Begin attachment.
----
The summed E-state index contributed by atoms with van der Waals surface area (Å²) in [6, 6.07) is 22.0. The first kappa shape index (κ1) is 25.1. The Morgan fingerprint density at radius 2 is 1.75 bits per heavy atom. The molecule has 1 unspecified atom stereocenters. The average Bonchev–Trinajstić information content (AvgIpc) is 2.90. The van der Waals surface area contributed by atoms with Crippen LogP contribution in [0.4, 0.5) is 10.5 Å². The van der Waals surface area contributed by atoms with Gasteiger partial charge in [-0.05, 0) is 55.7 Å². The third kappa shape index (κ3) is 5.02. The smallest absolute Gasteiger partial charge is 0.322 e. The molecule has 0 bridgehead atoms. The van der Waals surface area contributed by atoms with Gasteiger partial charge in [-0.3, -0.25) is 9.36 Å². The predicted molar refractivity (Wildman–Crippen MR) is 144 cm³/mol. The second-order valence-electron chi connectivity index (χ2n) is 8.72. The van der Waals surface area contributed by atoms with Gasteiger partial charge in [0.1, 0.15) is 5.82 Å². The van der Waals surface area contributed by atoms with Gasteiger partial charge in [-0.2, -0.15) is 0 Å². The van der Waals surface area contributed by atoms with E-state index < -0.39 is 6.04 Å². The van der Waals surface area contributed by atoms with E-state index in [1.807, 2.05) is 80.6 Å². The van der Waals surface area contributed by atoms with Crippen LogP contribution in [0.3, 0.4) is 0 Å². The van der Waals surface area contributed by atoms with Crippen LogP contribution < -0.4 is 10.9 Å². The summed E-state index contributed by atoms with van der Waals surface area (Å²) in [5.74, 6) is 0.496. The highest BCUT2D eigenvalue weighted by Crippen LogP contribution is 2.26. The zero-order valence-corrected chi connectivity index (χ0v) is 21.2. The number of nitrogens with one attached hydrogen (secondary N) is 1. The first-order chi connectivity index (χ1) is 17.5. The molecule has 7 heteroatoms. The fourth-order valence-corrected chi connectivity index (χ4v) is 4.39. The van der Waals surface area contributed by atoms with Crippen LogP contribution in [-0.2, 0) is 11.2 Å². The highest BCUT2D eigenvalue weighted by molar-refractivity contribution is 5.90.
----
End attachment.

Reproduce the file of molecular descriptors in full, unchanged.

The summed E-state index contributed by atoms with van der Waals surface area (Å²) in [6, 6.07) is 22.0. The first kappa shape index (κ1) is 25.1. The Morgan fingerprint density at radius 2 is 1.75 bits per heavy atom. The molecule has 1 unspecified atom stereocenters. The average Bonchev–Trinajstić information content (AvgIpc) is 2.90. The van der Waals surface area contributed by atoms with Crippen LogP contribution in [0.4, 0.5) is 10.5 Å². The van der Waals surface area contributed by atoms with Gasteiger partial charge in [-0.05, 0) is 55.7 Å². The third kappa shape index (κ3) is 5.02. The smallest absolute Gasteiger partial charge is 0.322 e. The molecule has 0 bridgehead atoms. The van der Waals surface area contributed by atoms with Gasteiger partial charge in [-0.3, -0.25) is 9.36 Å². The predicted molar refractivity (Wildman–Crippen MR) is 144 cm³/mol. The second-order valence-electron chi connectivity index (χ2n) is 8.72. The van der Waals surface area contributed by atoms with Gasteiger partial charge in [0.1, 0.15) is 5.82 Å². The van der Waals surface area contributed by atoms with Gasteiger partial charge in [-0.2, -0.15) is 0 Å². The van der Waals surface area contributed by atoms with E-state index < -0.39 is 6.04 Å². The van der Waals surface area contributed by atoms with E-state index in [1.807, 2.05) is 80.6 Å². The van der Waals surface area contributed by atoms with Crippen LogP contribution in [0.3, 0.4) is 0 Å². The van der Waals surface area contributed by atoms with Crippen LogP contribution < -0.4 is 10.9 Å². The summed E-state index contributed by atoms with van der Waals surface area (Å²) in [5.74, 6) is 0.496. The highest BCUT2D eigenvalue weighted by Crippen LogP contribution is 2.26. The zero-order valence-corrected chi connectivity index (χ0v) is 21.2. The number of nitrogens with one attached hydrogen (secondary N) is 1. The first-order chi connectivity index (χ1) is 17.5. The molecule has 7 heteroatoms. The fourth-order valence-corrected chi connectivity index (χ4v) is 4.39. The van der Waals surface area contributed by atoms with Crippen LogP contribution in [-0.2, 0) is 11.2 Å². The highest BCUT2D eigenvalue weighted by molar-refractivity contribution is 5.90.